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Posted by Kenny Thornton on July 26, 2002 20:30:12 UTC

OK, you have approximate estimate of the size of or galaxy, well, figuratively speaking, compared to the universe, which we assume is very, very large, our galaxy is pretty small. If you don't think the universe is large, humor me for a minute... Anyways, You say that to measure a very large supernova, one would need a very distant SN. If our calculations get more and more fuzzy over longer distances, how can you possibly give sure estimates on a very distant SN? It's true, astronomy is a science of experiments, but it's also a science of observations, and using excuses about experiments when it's nearly impossible to experiment with something so distant as these SN's that your talking about. Back to what I was saying before...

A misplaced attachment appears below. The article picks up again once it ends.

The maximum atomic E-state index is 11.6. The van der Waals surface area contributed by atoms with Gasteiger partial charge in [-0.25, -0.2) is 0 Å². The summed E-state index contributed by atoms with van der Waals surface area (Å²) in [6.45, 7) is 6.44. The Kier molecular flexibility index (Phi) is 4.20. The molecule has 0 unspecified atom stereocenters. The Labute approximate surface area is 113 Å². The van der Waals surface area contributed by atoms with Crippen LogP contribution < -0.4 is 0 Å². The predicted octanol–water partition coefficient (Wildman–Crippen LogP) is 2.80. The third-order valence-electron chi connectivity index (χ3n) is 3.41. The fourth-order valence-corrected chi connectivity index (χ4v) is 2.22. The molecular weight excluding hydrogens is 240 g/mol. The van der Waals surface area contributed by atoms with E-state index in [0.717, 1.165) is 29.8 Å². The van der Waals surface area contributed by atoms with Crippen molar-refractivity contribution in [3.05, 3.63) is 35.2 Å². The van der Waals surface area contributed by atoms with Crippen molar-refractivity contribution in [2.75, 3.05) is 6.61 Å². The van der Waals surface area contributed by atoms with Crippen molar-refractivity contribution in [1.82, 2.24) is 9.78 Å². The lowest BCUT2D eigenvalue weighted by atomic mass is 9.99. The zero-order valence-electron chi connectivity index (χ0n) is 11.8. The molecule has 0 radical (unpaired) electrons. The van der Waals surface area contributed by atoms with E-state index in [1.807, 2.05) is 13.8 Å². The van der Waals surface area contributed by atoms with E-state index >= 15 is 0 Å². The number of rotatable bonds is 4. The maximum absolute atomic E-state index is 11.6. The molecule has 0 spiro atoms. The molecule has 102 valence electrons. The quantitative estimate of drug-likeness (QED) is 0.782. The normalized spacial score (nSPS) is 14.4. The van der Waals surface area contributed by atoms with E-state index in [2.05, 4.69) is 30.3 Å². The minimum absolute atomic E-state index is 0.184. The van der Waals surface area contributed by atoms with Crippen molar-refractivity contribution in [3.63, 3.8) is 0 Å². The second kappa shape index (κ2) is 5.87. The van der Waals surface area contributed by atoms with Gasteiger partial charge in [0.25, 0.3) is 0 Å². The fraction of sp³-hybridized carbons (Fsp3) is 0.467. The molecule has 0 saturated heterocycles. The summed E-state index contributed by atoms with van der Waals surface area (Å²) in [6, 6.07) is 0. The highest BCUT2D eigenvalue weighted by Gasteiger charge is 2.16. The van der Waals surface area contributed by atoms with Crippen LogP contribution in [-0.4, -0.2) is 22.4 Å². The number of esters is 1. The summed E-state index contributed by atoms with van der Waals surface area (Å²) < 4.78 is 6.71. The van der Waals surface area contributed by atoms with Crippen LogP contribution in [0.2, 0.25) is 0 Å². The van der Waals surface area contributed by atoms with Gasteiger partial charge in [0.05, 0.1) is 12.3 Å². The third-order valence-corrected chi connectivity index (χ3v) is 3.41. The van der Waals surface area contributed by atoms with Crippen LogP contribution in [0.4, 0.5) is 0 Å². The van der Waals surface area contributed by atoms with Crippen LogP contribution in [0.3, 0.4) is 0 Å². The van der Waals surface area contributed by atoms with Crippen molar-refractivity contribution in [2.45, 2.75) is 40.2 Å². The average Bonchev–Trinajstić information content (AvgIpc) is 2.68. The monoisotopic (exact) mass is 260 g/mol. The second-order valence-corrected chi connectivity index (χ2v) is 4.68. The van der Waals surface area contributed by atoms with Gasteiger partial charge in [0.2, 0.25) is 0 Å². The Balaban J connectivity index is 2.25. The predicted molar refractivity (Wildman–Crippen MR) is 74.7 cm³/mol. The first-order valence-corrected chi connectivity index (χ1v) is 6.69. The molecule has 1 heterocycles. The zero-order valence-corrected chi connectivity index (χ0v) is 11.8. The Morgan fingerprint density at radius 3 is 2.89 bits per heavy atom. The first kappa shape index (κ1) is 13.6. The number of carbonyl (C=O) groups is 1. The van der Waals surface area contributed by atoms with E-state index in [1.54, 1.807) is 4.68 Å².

If I took a ruler and measured a penny, I could give a perfectly clear measurement, because I am sitting next to the penny, but when you start measuring something as vast as our galaxy, you encounter the problem of not being able to give precise measurements, then the best you can hope to do is estimate. With estimating calculations, your answer can be very far from accurate, not saying that the estimates about the Milky Way are wrong, just that they aren't proven, and there is room for error. Well, take something VERY distant, like these SN's that you're mentioning, and as they get more and more distant, the space for measuremental error grows, drastically. These distant calcuations have absolutely no way of being proven, so this is not proof.

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